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European regulators are approaching the Sept. 18 first annual review of the EU-U.S. Privacy Shield data transfer framework with pressing concerns over U.S. government surveillance and potentially indiscriminate processing of EU citizens’ personal information, privacy and security professionals told Bloomberg BNA.
The continuing functioning of the Privacy Shield is critical because nearly 2,500 U.S. companies and tens of thousands of EU companies rely on it to transfer data legally from the European Union to U.S. companies that self-certify to the U.S. Department of Commerce their compliance with EU privacy principles.
The review of the Privacy Shield will focus on U.S. compliance with its privacy commitments under the pact, the pros told Bloomberg BNA.
Among the concerns is that the automated processing of data once it gets to the U.S. may not fully protect privacy, Emerald de Leeuw, CEO of EuroComply Data Protection Technology in Dublin, told Bloomberg BNA.
EU regulators have expressed concern over “the lack of concrete assurances of not conducting mass and indiscriminate collection of personal data,” de Leeuw said.
EU regulators, too, want to know that the U.S. ombudsman office set up to accept individual privacy complaints is effective. Meanwhile, some EU lawmakers have expressed concern that President Donald Trump may not be fully committed to limitations on government surveillance of data transferred to the U.S.
The framework replaced a data transfer agreement that was invalidated by the EU’s top court, in part, over concerns that data transferred to the U.S. might be subject to government misuse. The U.S. and EU agreed to review the replacement Privacy Shield each year to assess how well new privacy protections are working.
Despite concerns, some are confident that the framework will pass its first review.
Robert Litt, of counsel in Morrison & Foerster LLP’s national security and global risk & crisis management practice, and a member of the Privacy Shield negotiating team when he was general counsel at the Office of the Director of National Intelligence, told Bloomberg BNA that the review “will confirm that the Privacy Shield is working as intended.”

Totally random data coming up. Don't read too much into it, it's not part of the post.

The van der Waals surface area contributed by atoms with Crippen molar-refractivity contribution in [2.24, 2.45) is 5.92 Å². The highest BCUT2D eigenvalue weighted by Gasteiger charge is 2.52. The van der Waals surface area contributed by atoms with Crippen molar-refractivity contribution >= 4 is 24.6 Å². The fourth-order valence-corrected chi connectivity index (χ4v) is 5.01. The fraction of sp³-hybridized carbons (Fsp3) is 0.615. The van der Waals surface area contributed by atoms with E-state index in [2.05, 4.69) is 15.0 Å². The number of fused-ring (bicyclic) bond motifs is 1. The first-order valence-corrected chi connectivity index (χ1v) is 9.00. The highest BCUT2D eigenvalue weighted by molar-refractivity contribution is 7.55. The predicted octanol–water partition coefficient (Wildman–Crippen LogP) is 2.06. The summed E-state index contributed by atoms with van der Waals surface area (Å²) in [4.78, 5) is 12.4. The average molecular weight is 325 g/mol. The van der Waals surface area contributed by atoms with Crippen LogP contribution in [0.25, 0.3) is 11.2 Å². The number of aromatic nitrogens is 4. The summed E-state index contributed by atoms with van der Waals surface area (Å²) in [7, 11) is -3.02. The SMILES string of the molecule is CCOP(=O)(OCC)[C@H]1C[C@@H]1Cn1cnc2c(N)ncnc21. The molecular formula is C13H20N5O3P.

The Privacy Shield agreement required the U.S. to appoint an ombudsman to whom individuals can refer any complaints about undue surveillance of data by U.S. authorities.
But the Trump administration hasn’t appointed a permanent ombudsman, something that doesn’t help create EU confidence that privacy is being protected, de Leeuw said. Moreover, the acting ombudsman is a government official, inherently raising concerns about independence, she said.
Some European officials have questioned the independence of the ombudsman. EU Justice Commissioner Vera Jourova, who is leading the EU Privacy Shield review delegation, has said the “independence and efficiency” of the U.S. ombudsman is crucial.
Justin Antonipillai, CEO of data privacy management company WireWheel.io, told Bloomberg BNA in a recent video interview that how U.S. companies deal with automated processing of personal data is of concern to EU officials. Antonipillai was the Commerce acting undersecretary who led the U.S. team that negotiated the Privacy Shield.
Automated processing of personal data raises high-risk privacy concerns under the EU’s new privacy regime, the EU General Data Protection Regulation, which is set to take effect in May 2018.
Some professionals are underwhelmed by the response of U.S. businesses to the Privacy Shield.
The safe harbor program, approved in 2000, had over 5,400 U.S. companies in its registry when Commerce closed it. Less than half that number have applied for Privacy Shield certification since it began taking applications in August 2016, de Leeuw said.
The “Privacy Shield was always going to be a band-aid solution after Safe Harbor was declared invalid,” de Leeuw said. Many companies haven’t found the Privacy Shield “worth their while to sign up,” he said, citing the application numbers.
Others say U.S. businesses are generally supportive of the Privacy Shield as a necessary mechanism to allow data transfers.
The Privacy Shield is proof of the “strong desire on both sides of the Atlantic to ensure privacy and innovation improve together,” Thomas Boue, director general for EMEA policy at BSA | TheSoftware Alliance, said in a Sept. 14 statement.
During its tenure, the Safe Harbor was criticized by EU privacy advocates who alleged the Federal Trade Commission, which didn’t publicize any Safe Harbor enforcement actions until 2009, didn’t do enough to ensure corporate compliance with privacy promises.
The FTC also has enforcement authority over the Privacy Shield. It recently reached settlements against three companies alleged to have falsely claimed Privacy Shield certification.
The Commerce Department didn’t immediately respond to a Bloomberg BNA email requesting comment.
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